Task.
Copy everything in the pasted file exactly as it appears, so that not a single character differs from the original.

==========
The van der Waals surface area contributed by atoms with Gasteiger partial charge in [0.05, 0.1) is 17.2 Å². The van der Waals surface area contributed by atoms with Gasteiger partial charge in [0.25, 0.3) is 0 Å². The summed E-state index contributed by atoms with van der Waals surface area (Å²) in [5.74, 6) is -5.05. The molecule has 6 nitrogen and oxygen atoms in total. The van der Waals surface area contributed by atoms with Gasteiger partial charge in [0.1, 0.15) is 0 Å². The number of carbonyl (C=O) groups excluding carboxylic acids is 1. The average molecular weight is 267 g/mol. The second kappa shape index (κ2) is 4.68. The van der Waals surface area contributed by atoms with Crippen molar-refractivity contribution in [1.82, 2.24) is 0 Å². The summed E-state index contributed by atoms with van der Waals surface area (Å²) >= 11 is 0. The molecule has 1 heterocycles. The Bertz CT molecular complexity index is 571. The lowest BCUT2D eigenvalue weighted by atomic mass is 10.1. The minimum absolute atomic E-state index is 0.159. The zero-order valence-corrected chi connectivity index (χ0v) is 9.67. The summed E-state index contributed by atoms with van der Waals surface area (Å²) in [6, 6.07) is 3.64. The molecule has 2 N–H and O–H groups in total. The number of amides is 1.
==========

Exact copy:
The van der Waals surface area contributed by atoms with Gasteiger partial charge in [0.05, 0.1) is 17.2 Å². The van der Waals surface area contributed by atoms with Gasteiger partial charge in [0.25, 0.3) is 0 Å². The summed E-state index contributed by atoms with van der Waals surface area (Å²) in [5.74, 6) is -5.05. The molecule has 6 nitrogen and oxygen atoms in total. The van der Waals surface area contributed by atoms with Gasteiger partial charge in [0.1, 0.15) is 0 Å². The number of carbonyl (C=O) groups excluding carboxylic acids is 1. The average molecular weight is 267 g/mol. The second kappa shape index (κ2) is 4.68. The van der Waals surface area contributed by atoms with Crippen molar-refractivity contribution in [1.82, 2.24) is 0 Å². The summed E-state index contributed by atoms with van der Waals surface area (Å²) >= 11 is 0. The molecule has 1 heterocycles. The Bertz CT molecular complexity index is 571. The lowest BCUT2D eigenvalue weighted by atomic mass is 10.1. The minimum absolute atomic E-state index is 0.159. The zero-order valence-corrected chi connectivity index (χ0v) is 9.67. The summed E-state index contributed by atoms with van der Waals surface area (Å²) in [6, 6.07) is 3.64. The molecule has 2 N–H and O–H groups in total. The number of amides is 1.